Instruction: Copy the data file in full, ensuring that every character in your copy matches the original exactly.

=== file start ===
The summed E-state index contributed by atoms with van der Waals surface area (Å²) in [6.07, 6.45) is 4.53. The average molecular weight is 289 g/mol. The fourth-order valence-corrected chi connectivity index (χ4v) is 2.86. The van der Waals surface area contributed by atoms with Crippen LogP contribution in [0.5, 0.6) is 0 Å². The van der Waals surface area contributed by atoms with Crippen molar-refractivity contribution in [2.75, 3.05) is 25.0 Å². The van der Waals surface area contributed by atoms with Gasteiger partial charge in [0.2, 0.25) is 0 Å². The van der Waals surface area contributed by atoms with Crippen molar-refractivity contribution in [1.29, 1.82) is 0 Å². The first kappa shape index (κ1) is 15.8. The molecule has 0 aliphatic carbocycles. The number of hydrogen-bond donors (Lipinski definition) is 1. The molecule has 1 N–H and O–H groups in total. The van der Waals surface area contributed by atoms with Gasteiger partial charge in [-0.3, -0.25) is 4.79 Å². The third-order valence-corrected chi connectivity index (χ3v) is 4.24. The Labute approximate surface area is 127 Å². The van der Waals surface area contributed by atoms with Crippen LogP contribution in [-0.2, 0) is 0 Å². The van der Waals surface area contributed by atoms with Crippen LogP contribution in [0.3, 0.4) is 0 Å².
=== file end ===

The summed E-state index contributed by atoms with van der Waals surface area (Å²) in [6.07, 6.45) is 4.53. The average molecular weight is 289 g/mol. The fourth-order valence-corrected chi connectivity index (χ4v) is 2.86. The van der Waals surface area contributed by atoms with Crippen LogP contribution in [0.5, 0.6) is 0 Å². The van der Waals surface area contributed by atoms with Crippen molar-refractivity contribution in [2.75, 3.05) is 25.0 Å². The van der Waals surface area contributed by atoms with Gasteiger partial charge in [0.2, 0.25) is 0 Å². The van der Waals surface area contributed by atoms with Crippen molar-refractivity contribution in [1.29, 1.82) is 0 Å². The first kappa shape index (κ1) is 15.8. The molecule has 0 aliphatic carbocycles. The number of hydrogen-bond donors (Lipinski definition) is 1. The molecule has 1 N–H and O–H groups in total. The van der Waals surface area contributed by atoms with Gasteiger partial charge in [-0.3, -0.25) is 4.79 Å². The third-order valence-corrected chi connectivity index (χ3v) is 4.24. The Labute approximate surface area is 127 Å². The van der Waals surface area contributed by atoms with Crippen LogP contribution in [-0.2, 0) is 0 Å². The van der Waals surface area contributed by atoms with Crippen LogP contribution in [0.3, 0.4) is 0 Å².